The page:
Today we celebrate and recognize all women for their achievements without regard to divisions, and review why investing in science, technology, engineering and mathematics must go hand in hand with addressing the gender equality gap. Happy International Women’s Day!
This is the third blog post published in 2019 as part of the collaboration between the Association for the Development of Education in Africa (ADEA) and the Global Partnership for Education (GPE).
International Women’s Day is a time to reflect on progress made, to call for change and to celebrate acts of courage and determination by ordinary women who have played an extraordinary role in the history of their countries and communities.
This year’s theme ‘Think equal, build smart, innovate for change’ focuses on innovative ways in which we can advance gender equality and the empowerment of women, particularly in the areas of social protection systems, access to public services and sustainable infrastructure.
Of course, this day is also an opportunity to consider how to accelerate the 2030 Agenda, building momentum for the effective implementation of the Sustainable Development Goals (SDGs), especially goal number 5 (achieve gender equality and empower all women and girls) and number 4 (ensure inclusive and quality education for all and promote lifelong learning).
Investing in STEM must go hand in hand with addressing the gender equality gap
Over the last three decades, a global wave of market liberalization has produced an interconnected world economy that has brought about unprecedented structural changes: the abilities of nations to master and exploit science, technology, engineering and mathematics (STEM) as a key determinant of economic growth, development and security.
The African Union (AU) through the decision on the Science Technology and Innovation (STI) captured in the Consolidated Plan of Action (CPA), has been encouraging its members to spend 1% of their gross domestic product (GDP) on research and development to enhance STEM innovations.
In addition, the AU has also developed the Continental Education Strategy for Africa 2016-2025 (CESA 16 - 25), FAWE/AUCIEFFA commissioned Gender Equality Strategy for CESA 16-25 and the Science, Technology and Innovation Strategy for Africa (STISA 2014 – 2024), all of which underpin science, technology and innovation as multi-function tools and enablers for achieving continental development goals.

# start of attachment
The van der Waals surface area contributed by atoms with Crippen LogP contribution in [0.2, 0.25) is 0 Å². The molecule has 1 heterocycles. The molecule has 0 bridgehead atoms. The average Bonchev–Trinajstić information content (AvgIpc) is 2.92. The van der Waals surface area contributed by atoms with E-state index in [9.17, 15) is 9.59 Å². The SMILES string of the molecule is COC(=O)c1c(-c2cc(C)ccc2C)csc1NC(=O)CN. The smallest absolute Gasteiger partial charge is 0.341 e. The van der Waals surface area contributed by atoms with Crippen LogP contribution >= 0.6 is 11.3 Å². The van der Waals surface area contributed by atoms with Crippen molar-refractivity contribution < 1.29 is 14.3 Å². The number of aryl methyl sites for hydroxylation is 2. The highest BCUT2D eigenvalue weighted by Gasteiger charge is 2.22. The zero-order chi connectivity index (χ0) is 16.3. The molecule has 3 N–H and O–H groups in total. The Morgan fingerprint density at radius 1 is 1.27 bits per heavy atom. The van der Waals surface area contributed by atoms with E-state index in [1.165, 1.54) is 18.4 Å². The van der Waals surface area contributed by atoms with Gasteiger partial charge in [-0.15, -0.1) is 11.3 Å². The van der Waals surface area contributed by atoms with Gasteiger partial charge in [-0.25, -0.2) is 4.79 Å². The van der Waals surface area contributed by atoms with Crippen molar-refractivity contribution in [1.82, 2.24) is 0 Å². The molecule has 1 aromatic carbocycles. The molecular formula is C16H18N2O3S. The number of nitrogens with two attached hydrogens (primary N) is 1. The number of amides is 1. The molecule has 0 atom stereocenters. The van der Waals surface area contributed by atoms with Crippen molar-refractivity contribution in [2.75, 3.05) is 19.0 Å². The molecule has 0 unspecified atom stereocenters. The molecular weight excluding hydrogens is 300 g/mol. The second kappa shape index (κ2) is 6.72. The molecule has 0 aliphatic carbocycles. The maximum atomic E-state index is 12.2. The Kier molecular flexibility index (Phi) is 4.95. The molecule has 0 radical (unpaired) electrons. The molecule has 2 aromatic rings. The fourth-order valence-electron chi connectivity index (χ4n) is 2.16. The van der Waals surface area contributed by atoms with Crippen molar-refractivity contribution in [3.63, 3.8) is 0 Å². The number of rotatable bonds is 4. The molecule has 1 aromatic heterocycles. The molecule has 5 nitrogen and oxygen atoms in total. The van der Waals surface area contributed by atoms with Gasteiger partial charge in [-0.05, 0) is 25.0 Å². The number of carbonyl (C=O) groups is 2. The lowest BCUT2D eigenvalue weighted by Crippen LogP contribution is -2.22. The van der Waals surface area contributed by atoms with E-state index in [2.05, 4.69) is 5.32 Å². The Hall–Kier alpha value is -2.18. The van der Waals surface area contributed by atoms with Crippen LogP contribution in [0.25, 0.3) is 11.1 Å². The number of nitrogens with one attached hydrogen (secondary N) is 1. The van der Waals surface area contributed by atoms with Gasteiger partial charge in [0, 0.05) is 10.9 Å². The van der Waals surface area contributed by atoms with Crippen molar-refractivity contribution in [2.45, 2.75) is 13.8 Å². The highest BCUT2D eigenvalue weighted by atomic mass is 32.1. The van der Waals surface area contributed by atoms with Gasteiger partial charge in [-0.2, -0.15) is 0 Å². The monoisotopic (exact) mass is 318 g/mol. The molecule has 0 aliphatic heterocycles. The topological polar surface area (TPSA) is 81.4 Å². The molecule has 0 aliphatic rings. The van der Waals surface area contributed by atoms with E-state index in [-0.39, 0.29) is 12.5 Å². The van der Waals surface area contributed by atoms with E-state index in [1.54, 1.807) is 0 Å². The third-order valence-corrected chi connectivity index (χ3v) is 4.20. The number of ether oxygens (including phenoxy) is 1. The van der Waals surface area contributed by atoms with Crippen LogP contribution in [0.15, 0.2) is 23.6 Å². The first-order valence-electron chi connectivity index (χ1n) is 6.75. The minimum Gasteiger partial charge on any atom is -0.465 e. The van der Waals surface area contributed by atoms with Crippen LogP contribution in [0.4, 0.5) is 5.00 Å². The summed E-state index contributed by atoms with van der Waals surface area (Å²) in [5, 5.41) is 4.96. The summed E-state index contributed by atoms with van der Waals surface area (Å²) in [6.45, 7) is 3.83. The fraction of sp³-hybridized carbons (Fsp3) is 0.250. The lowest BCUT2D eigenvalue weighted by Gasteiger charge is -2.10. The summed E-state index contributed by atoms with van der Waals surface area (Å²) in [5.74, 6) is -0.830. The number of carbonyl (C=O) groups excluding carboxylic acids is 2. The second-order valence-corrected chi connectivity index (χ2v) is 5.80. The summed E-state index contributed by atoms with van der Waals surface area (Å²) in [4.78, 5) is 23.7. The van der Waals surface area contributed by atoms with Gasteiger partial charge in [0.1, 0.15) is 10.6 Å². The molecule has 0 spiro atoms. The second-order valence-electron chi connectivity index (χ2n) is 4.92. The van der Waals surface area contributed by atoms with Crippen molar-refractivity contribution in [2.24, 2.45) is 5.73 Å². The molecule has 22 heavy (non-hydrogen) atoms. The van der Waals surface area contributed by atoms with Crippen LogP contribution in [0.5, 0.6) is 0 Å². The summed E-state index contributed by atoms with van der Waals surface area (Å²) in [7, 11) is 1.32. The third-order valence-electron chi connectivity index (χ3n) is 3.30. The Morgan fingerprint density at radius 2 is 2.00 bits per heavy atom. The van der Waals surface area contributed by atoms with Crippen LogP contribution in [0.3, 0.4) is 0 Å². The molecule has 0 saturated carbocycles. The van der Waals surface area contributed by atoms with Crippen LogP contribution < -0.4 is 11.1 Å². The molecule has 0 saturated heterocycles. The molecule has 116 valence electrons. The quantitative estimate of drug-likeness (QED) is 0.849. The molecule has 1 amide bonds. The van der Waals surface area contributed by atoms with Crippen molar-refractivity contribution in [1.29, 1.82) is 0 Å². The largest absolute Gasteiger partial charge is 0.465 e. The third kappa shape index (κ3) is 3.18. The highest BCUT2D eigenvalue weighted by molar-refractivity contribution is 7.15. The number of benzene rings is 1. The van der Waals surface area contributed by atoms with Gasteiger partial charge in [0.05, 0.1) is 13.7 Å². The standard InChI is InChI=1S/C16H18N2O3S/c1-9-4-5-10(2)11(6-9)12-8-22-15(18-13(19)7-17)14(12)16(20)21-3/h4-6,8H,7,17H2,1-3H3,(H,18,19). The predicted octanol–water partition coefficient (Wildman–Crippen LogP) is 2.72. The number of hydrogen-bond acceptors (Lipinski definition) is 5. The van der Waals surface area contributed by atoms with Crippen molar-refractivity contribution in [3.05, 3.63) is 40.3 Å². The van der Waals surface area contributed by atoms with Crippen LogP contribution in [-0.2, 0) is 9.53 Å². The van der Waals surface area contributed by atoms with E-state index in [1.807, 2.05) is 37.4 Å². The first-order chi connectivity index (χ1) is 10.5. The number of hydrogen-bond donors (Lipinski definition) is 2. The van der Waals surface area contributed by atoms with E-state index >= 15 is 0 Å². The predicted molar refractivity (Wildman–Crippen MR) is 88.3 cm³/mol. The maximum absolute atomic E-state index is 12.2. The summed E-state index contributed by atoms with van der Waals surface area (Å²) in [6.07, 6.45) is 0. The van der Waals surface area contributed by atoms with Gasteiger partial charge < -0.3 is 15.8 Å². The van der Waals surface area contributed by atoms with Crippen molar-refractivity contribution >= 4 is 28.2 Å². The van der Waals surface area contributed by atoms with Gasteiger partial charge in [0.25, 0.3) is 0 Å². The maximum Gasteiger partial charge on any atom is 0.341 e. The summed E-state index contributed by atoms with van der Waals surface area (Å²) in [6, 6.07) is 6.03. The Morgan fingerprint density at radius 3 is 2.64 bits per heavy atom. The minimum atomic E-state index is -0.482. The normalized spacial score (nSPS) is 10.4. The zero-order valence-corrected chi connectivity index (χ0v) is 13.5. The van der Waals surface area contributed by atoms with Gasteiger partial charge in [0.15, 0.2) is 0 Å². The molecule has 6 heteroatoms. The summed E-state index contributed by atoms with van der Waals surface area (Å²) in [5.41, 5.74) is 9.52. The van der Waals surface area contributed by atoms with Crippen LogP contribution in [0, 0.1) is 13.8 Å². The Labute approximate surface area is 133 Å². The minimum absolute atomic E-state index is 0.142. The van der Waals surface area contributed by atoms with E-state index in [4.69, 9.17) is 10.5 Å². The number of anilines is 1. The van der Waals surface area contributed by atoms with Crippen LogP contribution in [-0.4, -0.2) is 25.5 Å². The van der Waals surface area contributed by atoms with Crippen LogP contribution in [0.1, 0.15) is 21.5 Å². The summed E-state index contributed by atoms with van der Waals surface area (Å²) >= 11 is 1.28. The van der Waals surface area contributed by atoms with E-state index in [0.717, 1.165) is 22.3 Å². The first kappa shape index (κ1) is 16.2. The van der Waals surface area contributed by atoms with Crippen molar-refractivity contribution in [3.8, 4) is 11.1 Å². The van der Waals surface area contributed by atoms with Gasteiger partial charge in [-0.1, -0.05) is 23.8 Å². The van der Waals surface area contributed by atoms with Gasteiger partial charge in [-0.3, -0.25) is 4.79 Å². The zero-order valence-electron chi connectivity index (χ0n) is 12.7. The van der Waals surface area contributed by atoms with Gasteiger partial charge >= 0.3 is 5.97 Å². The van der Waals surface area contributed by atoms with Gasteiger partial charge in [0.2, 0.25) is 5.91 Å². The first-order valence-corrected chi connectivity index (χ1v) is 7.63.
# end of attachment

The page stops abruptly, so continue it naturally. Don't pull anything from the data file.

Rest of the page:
However, if Africa’s political leadership is serious about embracing STEM for transforming societies, it must address the biting gender gap that continue to hamper equal participation among its population.
According to the 2016 Gender Gap Report published by the World Economic Forum (WEF), women continue to remain under-represented among STEM graduates, where the global gender gap stands at 47%, with 30% of male students graduating from STEM subjects, in contrast to only 16% of female students.
That gap is commonly attributed to negative stereotypes and lack of role models, lowering girls’ performance and aspirations vis-à-vis science and technology. It represents a key emerging issue for gender parity, since STEM careers are projected to be some of the most sought-after in the context of the fourth industrial revolution.
The FAWE STEM model and the Microsoft DigiGirlz program
There has been a number of innovative approaches in Africa applied by both governments and civil society organizations to address this gap. One such approach is the STEM model designed by the Forum for African Women Educationalists (FAWE), that has received endorsements and technical support through partnerships with national, regional and global stakeholders, including ministries of education, corporates and United Nations agencies.